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Originally published Tuesday, September 17, 2013 at 8:51 PM

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Seattle stabbing suspect had been sent to Calif. mental hospital

The 44-year-old man charged with fatally stabbing a Shoreline Community College professor and critically injuring his girlfriend had previously been committed to a California mental hospital.

Seattle Times staff reporter

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In August 2011, Donnell D. Jackson was committed to a California mental hospital after a judge found him mentally incompetent to stand trial for setting a small fire in a wooded area near a freeway offramp outside Sacramento, court records show.

At the time, the judge found Jackson “lacks the capacity to make decisions regarding anti-psychotic medication” and that his “disorder requires treatment with anti-psychotic drugs,” according to records filed in Sacramento County Superior Court.

However, the judge also ruled that the finding that Jackson “lacks the capacity to make decisions does not depend solely on that diagnosis of mental disorder,” the records say.

It’s not clear how Jackson ended up in Seattle after seemingly spending most of his life bouncing between Northern California and Las Vegas. But according to charging papers filed Tuesday in connection with an unprovoked knife attack in Pioneer Square on Friday night, he arrived here six months ago and told police he’s been off his medications for the past four months

The 44-year-old is accused of fatally stabbing Troy Wolff, a 43-year-old professor and chair of the English department at Shoreline Community College, and critically injuring Wolff’s girlfriend, Kristen Ito, 30.

Ito was released from Harborview Medical Center on Monday.

Jackson, who was charged Tuesday with first-degree murder and attempted first-degree murder, is being held in the King County Jail in lieu of $2 million bail.

“The defendant claims to be schizophrenic,” he is homeless, has no permanent address or employment and “has no known family or friends in Seattle,” King County Senior Deputy Prosecutor Don Raz wrote in charging papers.

Court and public records, however, indicate Jackson has a child with a former girlfriend from California and both now live in the Seattle area. One of the woman’s relatives said Tuesday that the woman had no idea Jackson had made the 750-mile trip north from Sacramento and was now living here.

It’s not clear whether Jackson was aware that the woman and child live in the Seattle area.

After his arrest in the knife attack, Jackson “was lucid,” understood detectives’ questions and answered appropriately, charging papers say. Detectives say he told them he recognized the man — Wolff — as someone who had pulled a gun on him at a light-rail station an hour before the attack, the papers say.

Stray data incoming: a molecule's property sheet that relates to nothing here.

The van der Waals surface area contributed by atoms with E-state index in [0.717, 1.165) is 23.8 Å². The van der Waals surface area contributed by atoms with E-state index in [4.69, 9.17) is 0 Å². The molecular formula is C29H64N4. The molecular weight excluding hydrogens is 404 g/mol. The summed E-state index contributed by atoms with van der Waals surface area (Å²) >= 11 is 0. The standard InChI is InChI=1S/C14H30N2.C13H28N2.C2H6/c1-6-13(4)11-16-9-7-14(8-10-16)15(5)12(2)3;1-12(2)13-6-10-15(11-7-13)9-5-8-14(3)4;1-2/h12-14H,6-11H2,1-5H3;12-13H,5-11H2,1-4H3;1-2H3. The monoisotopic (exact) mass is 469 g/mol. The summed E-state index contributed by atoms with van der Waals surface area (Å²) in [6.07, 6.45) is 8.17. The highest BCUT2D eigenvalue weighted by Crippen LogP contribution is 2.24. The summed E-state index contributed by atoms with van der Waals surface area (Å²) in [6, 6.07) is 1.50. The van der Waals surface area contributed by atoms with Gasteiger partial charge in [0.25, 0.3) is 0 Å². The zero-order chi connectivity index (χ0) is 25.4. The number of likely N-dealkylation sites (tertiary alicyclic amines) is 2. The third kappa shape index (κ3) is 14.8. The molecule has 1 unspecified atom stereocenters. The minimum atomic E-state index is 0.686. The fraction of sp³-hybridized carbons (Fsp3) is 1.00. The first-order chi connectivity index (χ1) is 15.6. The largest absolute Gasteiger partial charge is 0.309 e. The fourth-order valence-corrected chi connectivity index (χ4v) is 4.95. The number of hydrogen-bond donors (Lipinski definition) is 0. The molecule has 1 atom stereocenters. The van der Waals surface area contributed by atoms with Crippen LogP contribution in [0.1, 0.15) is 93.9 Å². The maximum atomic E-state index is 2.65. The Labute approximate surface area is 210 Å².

Jackson apparently thought the couple were “members of a group that was stalking him and trying to kill him,” and the group was “holding several people hostage in South Seattle,” the charges say.

According to police, Wolff and Ito were among the 55,000 soccer fans who attended a Seattle Sounders game on Friday night at CenturyLink Field. After leaving the game, couple was walking through Pioneer Square around 10:30 p.m. when Jackson “started suddenly attacking Ito” near Third Avenue South and South Jackson Street, the papers say. When Wolff intervened, he was repeatedly stabbed in the chest, neck and abdomen, according to the charges.

Other people called police and attempted to help Wolff, the papers say. One witness told officers “he heard Jackson saying, ‘I’m going to kill you’ to the victims,” according to the papers.

“Officers arrived quickly and found Jackson still standing over the now-down Wolff. One witness standing nearby before the police arrived said Jackson kept repeating, ‘Blood money,’ ” the papers say.

The folding-blade knife used in the random attack was found at the scene, according to the papers.

According to a spokesman for the Las Vegas Metropolitan Police Department, Jackson was arrested in Las Vegas in June 2009 for several traffic violations and possession of stolen property. It couldn’t immediately be determined if he served jail time there.

Court records show Jackson racked up traffic violations and misdemeanor crimes in Arizona and Oregon. He also filed for bankruptcy in May 2010 while he was living in Las Vegas, but the case was dismissed that November after Jackson failed to make plan payments to debtors, according to documents filed in U.S. Bankruptcy Court.

In June 2011, Jackson was charged in Sacramento County Superior Court for intentionally setting a fire that burned “a structure and forest land located at Interstate 80 at the Elkhorn Boulevard Exit,” court records show. The exit is east of Sacramento, in the city of North Highlands, where court records show Jackson was living at the time.

He was later ordered to pay $434.15 to the Sacramento Metropolitan Fire District.

It appears Jackson spent about three months at Napa State Hospital before returning to court in December 2011, when he was placed on probation for five years, court records say.

Court records show that a warrant was issued for Jackson’s arrest in October 2012 for violating probation and he was sentenced in November to a 30-day jail term — the last information available.

Seattle Times news researcher Miyoko Wolf and staff reporter Lewis Kamb contributed to this report.

Sara Jean Green: 206-515-5654 or sgreen@seattletimes.com

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